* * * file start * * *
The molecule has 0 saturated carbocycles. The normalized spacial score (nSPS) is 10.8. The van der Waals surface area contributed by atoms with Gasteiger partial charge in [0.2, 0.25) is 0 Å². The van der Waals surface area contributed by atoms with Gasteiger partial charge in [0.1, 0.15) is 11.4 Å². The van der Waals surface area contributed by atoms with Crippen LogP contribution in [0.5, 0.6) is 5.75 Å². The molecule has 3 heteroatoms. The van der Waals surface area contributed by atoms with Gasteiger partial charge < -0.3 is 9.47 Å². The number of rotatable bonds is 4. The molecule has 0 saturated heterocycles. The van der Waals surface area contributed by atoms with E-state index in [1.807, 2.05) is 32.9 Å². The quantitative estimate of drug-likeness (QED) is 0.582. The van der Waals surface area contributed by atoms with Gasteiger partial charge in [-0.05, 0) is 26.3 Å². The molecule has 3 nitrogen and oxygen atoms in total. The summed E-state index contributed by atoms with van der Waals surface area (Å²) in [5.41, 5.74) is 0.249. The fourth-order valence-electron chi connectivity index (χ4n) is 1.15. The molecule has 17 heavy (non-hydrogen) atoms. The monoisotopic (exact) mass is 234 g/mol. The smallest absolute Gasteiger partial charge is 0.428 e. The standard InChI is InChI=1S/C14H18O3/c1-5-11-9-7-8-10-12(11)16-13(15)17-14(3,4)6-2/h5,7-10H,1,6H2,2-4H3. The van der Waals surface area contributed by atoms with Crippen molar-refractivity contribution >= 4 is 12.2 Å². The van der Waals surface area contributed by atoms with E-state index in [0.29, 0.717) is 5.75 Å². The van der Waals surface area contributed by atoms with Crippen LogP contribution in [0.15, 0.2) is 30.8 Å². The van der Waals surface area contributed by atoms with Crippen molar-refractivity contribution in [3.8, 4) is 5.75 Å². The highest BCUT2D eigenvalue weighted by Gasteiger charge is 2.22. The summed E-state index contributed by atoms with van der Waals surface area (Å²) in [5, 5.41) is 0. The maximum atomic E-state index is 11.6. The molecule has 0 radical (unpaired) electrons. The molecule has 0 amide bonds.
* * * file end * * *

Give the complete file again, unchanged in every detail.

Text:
The molecule has 0 saturated carbocycles. The normalized spacial score (nSPS) is 10.8. The van der Waals surface area contributed by atoms with Gasteiger partial charge in [0.2, 0.25) is 0 Å². The van der Waals surface area contributed by atoms with Gasteiger partial charge in [0.1, 0.15) is 11.4 Å². The van der Waals surface area contributed by atoms with Crippen LogP contribution in [0.5, 0.6) is 5.75 Å². The molecule has 3 heteroatoms. The van der Waals surface area contributed by atoms with Gasteiger partial charge < -0.3 is 9.47 Å². The number of rotatable bonds is 4. The molecule has 0 saturated heterocycles. The van der Waals surface area contributed by atoms with E-state index in [1.807, 2.05) is 32.9 Å². The quantitative estimate of drug-likeness (QED) is 0.582. The van der Waals surface area contributed by atoms with Gasteiger partial charge in [-0.05, 0) is 26.3 Å². The molecule has 3 nitrogen and oxygen atoms in total. The summed E-state index contributed by atoms with van der Waals surface area (Å²) in [5.41, 5.74) is 0.249. The fourth-order valence-electron chi connectivity index (χ4n) is 1.15. The molecule has 17 heavy (non-hydrogen) atoms. The monoisotopic (exact) mass is 234 g/mol. The smallest absolute Gasteiger partial charge is 0.428 e. The standard InChI is InChI=1S/C14H18O3/c1-5-11-9-7-8-10-12(11)16-13(15)17-14(3,4)6-2/h5,7-10H,1,6H2,2-4H3. The van der Waals surface area contributed by atoms with Crippen molar-refractivity contribution >= 4 is 12.2 Å². The van der Waals surface area contributed by atoms with E-state index in [0.29, 0.717) is 5.75 Å². The van der Waals surface area contributed by atoms with Crippen LogP contribution in [0.15, 0.2) is 30.8 Å². The van der Waals surface area contributed by atoms with Crippen molar-refractivity contribution in [3.8, 4) is 5.75 Å². The highest BCUT2D eigenvalue weighted by Gasteiger charge is 2.22. The summed E-state index contributed by atoms with van der Waals surface area (Å²) in [5, 5.41) is 0. The maximum atomic E-state index is 11.6. The molecule has 0 radical (unpaired) electrons. The molecule has 0 amide bonds.